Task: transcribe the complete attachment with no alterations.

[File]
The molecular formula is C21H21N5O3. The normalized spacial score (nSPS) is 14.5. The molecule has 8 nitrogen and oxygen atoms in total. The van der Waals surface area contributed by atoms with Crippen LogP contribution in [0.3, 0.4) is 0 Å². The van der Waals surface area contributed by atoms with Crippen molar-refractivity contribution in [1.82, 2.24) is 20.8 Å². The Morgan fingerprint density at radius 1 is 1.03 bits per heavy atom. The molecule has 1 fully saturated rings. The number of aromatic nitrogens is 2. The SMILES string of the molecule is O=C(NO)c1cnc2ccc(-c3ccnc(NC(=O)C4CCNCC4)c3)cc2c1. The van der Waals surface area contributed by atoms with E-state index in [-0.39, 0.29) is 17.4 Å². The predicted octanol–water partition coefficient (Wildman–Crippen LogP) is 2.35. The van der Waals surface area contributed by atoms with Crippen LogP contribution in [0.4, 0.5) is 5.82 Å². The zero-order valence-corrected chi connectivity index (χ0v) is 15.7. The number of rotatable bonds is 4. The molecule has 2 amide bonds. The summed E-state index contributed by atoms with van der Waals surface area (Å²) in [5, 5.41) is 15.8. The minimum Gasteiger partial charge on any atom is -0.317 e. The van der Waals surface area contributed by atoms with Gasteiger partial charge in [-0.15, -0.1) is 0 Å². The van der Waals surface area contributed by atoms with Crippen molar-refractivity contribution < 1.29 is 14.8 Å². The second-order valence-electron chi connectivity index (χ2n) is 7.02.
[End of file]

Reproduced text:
The molecular formula is C21H21N5O3. The normalized spacial score (nSPS) is 14.5. The molecule has 8 nitrogen and oxygen atoms in total. The van der Waals surface area contributed by atoms with Crippen LogP contribution in [0.3, 0.4) is 0 Å². The van der Waals surface area contributed by atoms with Crippen molar-refractivity contribution in [1.82, 2.24) is 20.8 Å². The Morgan fingerprint density at radius 1 is 1.03 bits per heavy atom. The molecule has 1 fully saturated rings. The number of aromatic nitrogens is 2. The SMILES string of the molecule is O=C(NO)c1cnc2ccc(-c3ccnc(NC(=O)C4CCNCC4)c3)cc2c1. The van der Waals surface area contributed by atoms with E-state index in [-0.39, 0.29) is 17.4 Å². The predicted octanol–water partition coefficient (Wildman–Crippen LogP) is 2.35. The van der Waals surface area contributed by atoms with Crippen LogP contribution in [0.4, 0.5) is 5.82 Å². The zero-order valence-corrected chi connectivity index (χ0v) is 15.7. The number of rotatable bonds is 4. The molecule has 2 amide bonds. The summed E-state index contributed by atoms with van der Waals surface area (Å²) in [5, 5.41) is 15.8. The minimum Gasteiger partial charge on any atom is -0.317 e. The van der Waals surface area contributed by atoms with Gasteiger partial charge in [-0.15, -0.1) is 0 Å². The van der Waals surface area contributed by atoms with Crippen molar-refractivity contribution < 1.29 is 14.8 Å². The second-order valence-electron chi connectivity index (χ2n) is 7.02.